Journal of Strategic Information Systems, Forthcoming
35 Pages Posted: 14 Aug 2015
Date Written: March 30, 2015
Today, digital data are captured through a variety of devices that have the ability to monitor the minutiae of an individual’s everyday life. These data are often processed by algorithms, which support (or drive) decisions (termed ‘algorithmic decision-making’ in this article). While the strategic value of these data (and subsequent analysis) for businesses is unquestionable, the implications for individuals and wider society are less clear. Therefore, in this Viewpoint article we aim to shed light on the tension between businesses – that increasingly profile customers and personalize products and services – and individuals, who, as McAffee and Brynjolfsson (2012; 5) suggest, are ‘walking data generators’ but are often unaware of how the data they produce are being used, and by whom and with what consequences. Issues associated with privacy, control and dependence arise, suggesting that social and ethical concerns related to the way business is strategically exploiting digitized technologies that increasingly support our everyday activities should be brought to the fore and thoughtfully discussed. In this article we aim to lay a foundation for this discussion in the IS community and beyond.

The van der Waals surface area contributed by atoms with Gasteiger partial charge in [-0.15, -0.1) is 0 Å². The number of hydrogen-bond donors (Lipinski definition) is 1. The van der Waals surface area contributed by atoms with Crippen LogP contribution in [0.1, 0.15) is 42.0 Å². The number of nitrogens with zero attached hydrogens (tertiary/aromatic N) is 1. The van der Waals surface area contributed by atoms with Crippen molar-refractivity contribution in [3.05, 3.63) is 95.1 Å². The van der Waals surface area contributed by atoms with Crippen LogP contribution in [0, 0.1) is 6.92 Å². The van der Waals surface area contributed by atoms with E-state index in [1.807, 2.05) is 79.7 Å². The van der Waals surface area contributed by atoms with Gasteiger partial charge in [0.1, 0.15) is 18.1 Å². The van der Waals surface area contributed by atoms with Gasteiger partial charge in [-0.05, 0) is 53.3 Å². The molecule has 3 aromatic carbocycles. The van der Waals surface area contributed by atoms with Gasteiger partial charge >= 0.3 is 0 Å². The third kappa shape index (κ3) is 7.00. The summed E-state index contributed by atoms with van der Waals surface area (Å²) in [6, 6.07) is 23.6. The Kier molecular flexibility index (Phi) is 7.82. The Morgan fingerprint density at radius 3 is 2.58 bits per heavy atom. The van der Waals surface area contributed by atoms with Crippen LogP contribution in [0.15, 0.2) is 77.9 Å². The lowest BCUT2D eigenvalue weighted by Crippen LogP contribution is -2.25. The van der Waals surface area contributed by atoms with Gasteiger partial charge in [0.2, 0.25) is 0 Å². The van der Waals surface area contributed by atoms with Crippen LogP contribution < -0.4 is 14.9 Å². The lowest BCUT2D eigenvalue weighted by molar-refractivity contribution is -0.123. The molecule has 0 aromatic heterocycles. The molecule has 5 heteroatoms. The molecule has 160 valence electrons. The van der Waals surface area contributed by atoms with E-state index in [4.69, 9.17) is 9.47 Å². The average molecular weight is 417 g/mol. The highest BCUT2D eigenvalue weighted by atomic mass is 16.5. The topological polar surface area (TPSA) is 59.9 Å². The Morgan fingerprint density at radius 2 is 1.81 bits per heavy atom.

Keywords: algorithmic decision-making, digital traces, sensors, strategic issue, social and ethical issues
Suggested Citation: Suggested Citation
Newell, Sue and Marabelli, Marco, Strategic Opportunities (and Challenges) of Algorithmic Decision-Making: A Call for Action on the Long-Term Societal Effects of 'Datification' (March 30, 2015). Journal of Strategic Information Systems, Forthcoming. Available at SSRN: https://ssrn.com/abstract=2644093 or http://dx.doi.org/10.2139/ssrn.2644093